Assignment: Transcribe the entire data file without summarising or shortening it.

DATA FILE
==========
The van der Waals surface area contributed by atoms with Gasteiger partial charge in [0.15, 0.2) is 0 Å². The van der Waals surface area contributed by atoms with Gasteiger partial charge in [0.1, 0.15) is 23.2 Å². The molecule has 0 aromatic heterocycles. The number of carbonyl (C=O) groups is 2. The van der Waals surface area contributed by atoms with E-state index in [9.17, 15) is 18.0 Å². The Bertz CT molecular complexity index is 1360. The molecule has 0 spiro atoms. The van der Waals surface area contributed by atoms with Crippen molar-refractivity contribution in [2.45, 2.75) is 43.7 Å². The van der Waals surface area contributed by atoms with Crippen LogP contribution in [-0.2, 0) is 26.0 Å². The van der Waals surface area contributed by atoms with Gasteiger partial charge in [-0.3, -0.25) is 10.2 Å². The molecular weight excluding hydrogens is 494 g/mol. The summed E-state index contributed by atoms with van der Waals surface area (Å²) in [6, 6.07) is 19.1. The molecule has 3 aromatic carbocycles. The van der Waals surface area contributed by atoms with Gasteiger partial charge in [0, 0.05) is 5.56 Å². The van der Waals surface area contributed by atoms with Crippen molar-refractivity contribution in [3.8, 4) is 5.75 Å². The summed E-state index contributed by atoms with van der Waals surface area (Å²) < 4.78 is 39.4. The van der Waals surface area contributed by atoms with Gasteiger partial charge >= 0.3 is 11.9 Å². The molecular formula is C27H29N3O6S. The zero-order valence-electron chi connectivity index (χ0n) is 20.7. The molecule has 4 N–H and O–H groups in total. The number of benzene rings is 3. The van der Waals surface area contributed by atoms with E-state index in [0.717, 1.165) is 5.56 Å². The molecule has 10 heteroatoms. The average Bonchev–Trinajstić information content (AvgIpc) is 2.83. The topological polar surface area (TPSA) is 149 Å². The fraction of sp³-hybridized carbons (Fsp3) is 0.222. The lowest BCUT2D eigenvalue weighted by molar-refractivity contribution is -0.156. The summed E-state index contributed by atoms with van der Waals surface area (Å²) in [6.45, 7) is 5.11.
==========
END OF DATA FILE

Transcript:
The van der Waals surface area contributed by atoms with Gasteiger partial charge in [0.15, 0.2) is 0 Å². The van der Waals surface area contributed by atoms with Gasteiger partial charge in [0.1, 0.15) is 23.2 Å². The molecule has 0 aromatic heterocycles. The number of carbonyl (C=O) groups is 2. The van der Waals surface area contributed by atoms with E-state index in [9.17, 15) is 18.0 Å². The Bertz CT molecular complexity index is 1360. The molecule has 0 spiro atoms. The van der Waals surface area contributed by atoms with Crippen molar-refractivity contribution in [2.45, 2.75) is 43.7 Å². The van der Waals surface area contributed by atoms with Crippen LogP contribution in [-0.2, 0) is 26.0 Å². The van der Waals surface area contributed by atoms with Gasteiger partial charge in [-0.3, -0.25) is 10.2 Å². The molecular weight excluding hydrogens is 494 g/mol. The summed E-state index contributed by atoms with van der Waals surface area (Å²) in [6, 6.07) is 19.1. The molecule has 3 aromatic carbocycles. The van der Waals surface area contributed by atoms with Gasteiger partial charge in [0, 0.05) is 5.56 Å². The van der Waals surface area contributed by atoms with Crippen molar-refractivity contribution in [3.8, 4) is 5.75 Å². The summed E-state index contributed by atoms with van der Waals surface area (Å²) < 4.78 is 39.4. The van der Waals surface area contributed by atoms with Gasteiger partial charge >= 0.3 is 11.9 Å². The molecular formula is C27H29N3O6S. The zero-order valence-electron chi connectivity index (χ0n) is 20.7. The molecule has 4 N–H and O–H groups in total. The number of benzene rings is 3. The van der Waals surface area contributed by atoms with E-state index in [0.717, 1.165) is 5.56 Å². The molecule has 10 heteroatoms. The average Bonchev–Trinajstić information content (AvgIpc) is 2.83. The topological polar surface area (TPSA) is 149 Å². The fraction of sp³-hybridized carbons (Fsp3) is 0.222. The lowest BCUT2D eigenvalue weighted by molar-refractivity contribution is -0.156. The summed E-state index contributed by atoms with van der Waals surface area (Å²) in [6.45, 7) is 5.11.